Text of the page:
The second half of 2015 included several incidents in California involving school closures due to terrorist threats. Most notably, on December 15, 2015, the Los Angeles Unified School District had a city-wide school closure after the District received a suspicious email regarding a potential terrorist threat.
Labor law watchdog agencies have been grappling with a difficult question: how best to protect workers employed through labor sharing arrangements such as employee leasing, subcontracting and third party staffing agencies.
A couple of weeks ago, the state’s job bias agency (the California Department of Fair Employment and Housing or “DFEH”) published a guidance titled “Transgender Rights In the Workplace” to educate the public about the rights of transgender employees and job applicants to be protected against illegal job discrimination.
Yesterday morning, Governor Brown signed into law significant increases to the minimum wage rate for California employers.
The California Industrial Welfare Commission Wage Orders contain a number of requirements governing employee wages and working conditions which must be followed.
The City of Los Angeles Minimum Wage Ordinance (“Ordinance”) was recently amended to include mandatory paid sick leave benefits.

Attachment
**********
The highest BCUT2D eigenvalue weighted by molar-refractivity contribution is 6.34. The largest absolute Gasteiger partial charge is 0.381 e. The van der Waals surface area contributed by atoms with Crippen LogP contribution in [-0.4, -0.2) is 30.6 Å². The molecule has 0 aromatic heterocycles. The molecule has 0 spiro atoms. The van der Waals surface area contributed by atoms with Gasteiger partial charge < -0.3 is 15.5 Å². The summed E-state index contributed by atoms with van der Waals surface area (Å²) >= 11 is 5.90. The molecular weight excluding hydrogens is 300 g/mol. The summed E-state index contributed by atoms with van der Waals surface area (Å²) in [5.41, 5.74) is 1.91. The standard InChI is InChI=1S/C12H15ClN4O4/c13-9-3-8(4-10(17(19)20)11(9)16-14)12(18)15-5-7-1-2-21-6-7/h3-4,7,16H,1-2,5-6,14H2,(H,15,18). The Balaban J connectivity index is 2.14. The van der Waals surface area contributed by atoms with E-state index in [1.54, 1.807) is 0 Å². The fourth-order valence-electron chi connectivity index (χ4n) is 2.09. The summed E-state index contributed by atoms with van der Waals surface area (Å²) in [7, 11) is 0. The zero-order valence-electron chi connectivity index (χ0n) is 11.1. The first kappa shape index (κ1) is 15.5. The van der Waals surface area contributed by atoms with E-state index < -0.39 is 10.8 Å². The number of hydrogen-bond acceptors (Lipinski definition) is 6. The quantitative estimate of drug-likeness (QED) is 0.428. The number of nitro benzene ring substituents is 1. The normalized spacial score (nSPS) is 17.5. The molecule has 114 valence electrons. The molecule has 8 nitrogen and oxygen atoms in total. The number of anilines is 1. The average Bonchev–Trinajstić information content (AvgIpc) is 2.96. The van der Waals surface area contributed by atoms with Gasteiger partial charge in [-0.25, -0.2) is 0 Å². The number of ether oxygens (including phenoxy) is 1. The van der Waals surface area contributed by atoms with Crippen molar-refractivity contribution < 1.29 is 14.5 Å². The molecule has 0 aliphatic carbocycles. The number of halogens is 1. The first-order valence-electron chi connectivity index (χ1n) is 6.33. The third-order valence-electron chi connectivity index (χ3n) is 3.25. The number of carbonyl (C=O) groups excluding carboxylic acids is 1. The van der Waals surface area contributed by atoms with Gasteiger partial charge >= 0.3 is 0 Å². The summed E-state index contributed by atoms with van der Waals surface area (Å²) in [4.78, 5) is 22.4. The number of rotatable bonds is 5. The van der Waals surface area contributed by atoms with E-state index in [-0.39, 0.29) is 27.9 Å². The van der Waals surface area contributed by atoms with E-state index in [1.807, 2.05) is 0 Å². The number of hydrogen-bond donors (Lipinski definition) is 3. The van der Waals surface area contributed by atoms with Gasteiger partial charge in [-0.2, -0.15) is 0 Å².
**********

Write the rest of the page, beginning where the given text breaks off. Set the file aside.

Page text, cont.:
San Diego jumped on the paid sick leave bandwagon, joining the ranks of Los Angeles, San Francisco, Oakland, Emeryville, and Santa Monica when voters approved the San Diego Earned Sick Leave and Minimum Wage Ordinance (“SD Ordinance”) on June 7, 2016.
Last year, we reported upon the significant changes which the California legislature made to the job bias law known as the Fair Pay Act ( CLICK HERE).
Late last week, the California Supreme Court issued another huge blow to employers in an important case involving state mandated rest breaks.
The Los Angeles City Council recently voted 12-1 in favor of adopting the Los Angeles Fair Chance Initiative for Hiring, also known as “Ban the Box.”
Background. Most of the federal and state overtime exemptions only apply to employees who are paid on a salary basis.
Last year, we detailed the significant changes California made to the Fair Pay Act.
One of the many new laws signed by Governor Brown was AB 1843 which limits what employers can ask job applicants concerning their criminal history.
A federal judge issued a preliminary injunction to block implementation of the new FLSA overtime rule slated to go into effect on December 1, 2016, which would require employers to pay salaried exempt employees a minimum salary of $47,476 per year.
In recent years, California courts have seen a tremendous increase in employment litigation filed by individuals performing work in a person’s home.
One of the new labor laws going into effect on January 1, 2017 gives immigrant job applicants a potent new weapon to sue their employer for stiff penalties for committing specified Unfair Immigration Related Practices when securing or updating I-9 Forms.
The Governor recently signed new legislation that will provide greater protection for agricultural employees who work any overtime hours.